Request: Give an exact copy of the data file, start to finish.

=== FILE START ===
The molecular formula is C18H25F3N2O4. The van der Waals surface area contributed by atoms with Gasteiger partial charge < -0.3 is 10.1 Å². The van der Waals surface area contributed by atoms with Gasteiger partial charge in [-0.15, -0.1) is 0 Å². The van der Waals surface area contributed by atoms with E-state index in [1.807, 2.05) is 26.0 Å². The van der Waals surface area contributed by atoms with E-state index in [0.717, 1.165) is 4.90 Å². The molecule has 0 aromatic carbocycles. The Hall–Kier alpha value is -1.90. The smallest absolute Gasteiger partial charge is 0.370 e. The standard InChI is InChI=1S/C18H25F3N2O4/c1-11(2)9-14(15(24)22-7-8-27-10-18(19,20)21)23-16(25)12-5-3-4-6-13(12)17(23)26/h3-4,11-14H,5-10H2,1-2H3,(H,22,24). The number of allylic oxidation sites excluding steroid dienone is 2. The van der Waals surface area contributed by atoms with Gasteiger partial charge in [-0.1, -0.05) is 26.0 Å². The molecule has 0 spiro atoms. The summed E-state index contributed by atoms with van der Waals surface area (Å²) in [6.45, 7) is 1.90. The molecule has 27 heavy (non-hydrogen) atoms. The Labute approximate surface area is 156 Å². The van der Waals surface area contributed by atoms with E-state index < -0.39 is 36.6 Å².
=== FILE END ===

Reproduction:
The molecular formula is C18H25F3N2O4. The van der Waals surface area contributed by atoms with Gasteiger partial charge < -0.3 is 10.1 Å². The van der Waals surface area contributed by atoms with Gasteiger partial charge in [-0.15, -0.1) is 0 Å². The van der Waals surface area contributed by atoms with E-state index in [1.807, 2.05) is 26.0 Å². The van der Waals surface area contributed by atoms with E-state index in [0.717, 1.165) is 4.90 Å². The molecule has 0 aromatic carbocycles. The Hall–Kier alpha value is -1.90. The smallest absolute Gasteiger partial charge is 0.370 e. The standard InChI is InChI=1S/C18H25F3N2O4/c1-11(2)9-14(15(24)22-7-8-27-10-18(19,20)21)23-16(25)12-5-3-4-6-13(12)17(23)26/h3-4,11-14H,5-10H2,1-2H3,(H,22,24). The number of allylic oxidation sites excluding steroid dienone is 2. The van der Waals surface area contributed by atoms with Gasteiger partial charge in [-0.1, -0.05) is 26.0 Å². The molecule has 0 spiro atoms. The summed E-state index contributed by atoms with van der Waals surface area (Å²) in [6.45, 7) is 1.90. The molecule has 27 heavy (non-hydrogen) atoms. The Labute approximate surface area is 156 Å². The van der Waals surface area contributed by atoms with E-state index < -0.39 is 36.6 Å².